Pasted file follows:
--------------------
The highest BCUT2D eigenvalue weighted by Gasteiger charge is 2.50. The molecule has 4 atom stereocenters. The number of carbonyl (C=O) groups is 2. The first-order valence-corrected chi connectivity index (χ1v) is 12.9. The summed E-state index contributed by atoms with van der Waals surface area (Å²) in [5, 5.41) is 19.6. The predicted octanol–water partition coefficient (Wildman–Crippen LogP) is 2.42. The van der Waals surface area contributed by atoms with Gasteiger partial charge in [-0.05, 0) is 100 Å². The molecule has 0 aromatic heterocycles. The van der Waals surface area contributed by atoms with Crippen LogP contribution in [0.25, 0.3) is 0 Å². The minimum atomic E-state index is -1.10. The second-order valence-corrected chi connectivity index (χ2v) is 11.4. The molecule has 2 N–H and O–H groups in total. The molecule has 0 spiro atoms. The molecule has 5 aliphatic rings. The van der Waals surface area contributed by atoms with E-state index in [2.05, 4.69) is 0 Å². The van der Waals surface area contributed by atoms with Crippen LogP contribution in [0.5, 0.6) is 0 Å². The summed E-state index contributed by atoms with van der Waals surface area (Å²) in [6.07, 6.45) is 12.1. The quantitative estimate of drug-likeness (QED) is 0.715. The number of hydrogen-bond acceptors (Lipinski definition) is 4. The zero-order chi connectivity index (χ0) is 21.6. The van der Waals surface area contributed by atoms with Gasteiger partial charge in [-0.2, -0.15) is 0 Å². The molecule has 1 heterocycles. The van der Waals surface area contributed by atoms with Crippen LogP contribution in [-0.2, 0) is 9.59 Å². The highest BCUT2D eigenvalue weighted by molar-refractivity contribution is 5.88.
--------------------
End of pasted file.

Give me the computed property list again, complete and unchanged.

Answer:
The highest BCUT2D eigenvalue weighted by Gasteiger charge is 2.50. The molecule has 4 atom stereocenters. The number of carbonyl (C=O) groups is 2. The first-order valence-corrected chi connectivity index (χ1v) is 12.9. The summed E-state index contributed by atoms with van der Waals surface area (Å²) in [5, 5.41) is 19.6. The predicted octanol–water partition coefficient (Wildman–Crippen LogP) is 2.42. The van der Waals surface area contributed by atoms with Gasteiger partial charge in [-0.05, 0) is 100 Å². The molecule has 0 aromatic heterocycles. The van der Waals surface area contributed by atoms with Crippen LogP contribution in [0.25, 0.3) is 0 Å². The minimum atomic E-state index is -1.10. The second-order valence-corrected chi connectivity index (χ2v) is 11.4. The molecule has 2 N–H and O–H groups in total. The molecule has 0 spiro atoms. The molecule has 5 aliphatic rings. The van der Waals surface area contributed by atoms with E-state index in [2.05, 4.69) is 0 Å². The van der Waals surface area contributed by atoms with Crippen LogP contribution in [0.5, 0.6) is 0 Å². The summed E-state index contributed by atoms with van der Waals surface area (Å²) in [6.07, 6.45) is 12.1. The quantitative estimate of drug-likeness (QED) is 0.715. The number of hydrogen-bond acceptors (Lipinski definition) is 4. The zero-order chi connectivity index (χ0) is 21.6. The van der Waals surface area contributed by atoms with Gasteiger partial charge in [-0.2, -0.15) is 0 Å². The molecule has 1 heterocycles. The van der Waals surface area contributed by atoms with Crippen LogP contribution in [-0.2, 0) is 9.59 Å². The highest BCUT2D eigenvalue weighted by molar-refractivity contribution is 5.88.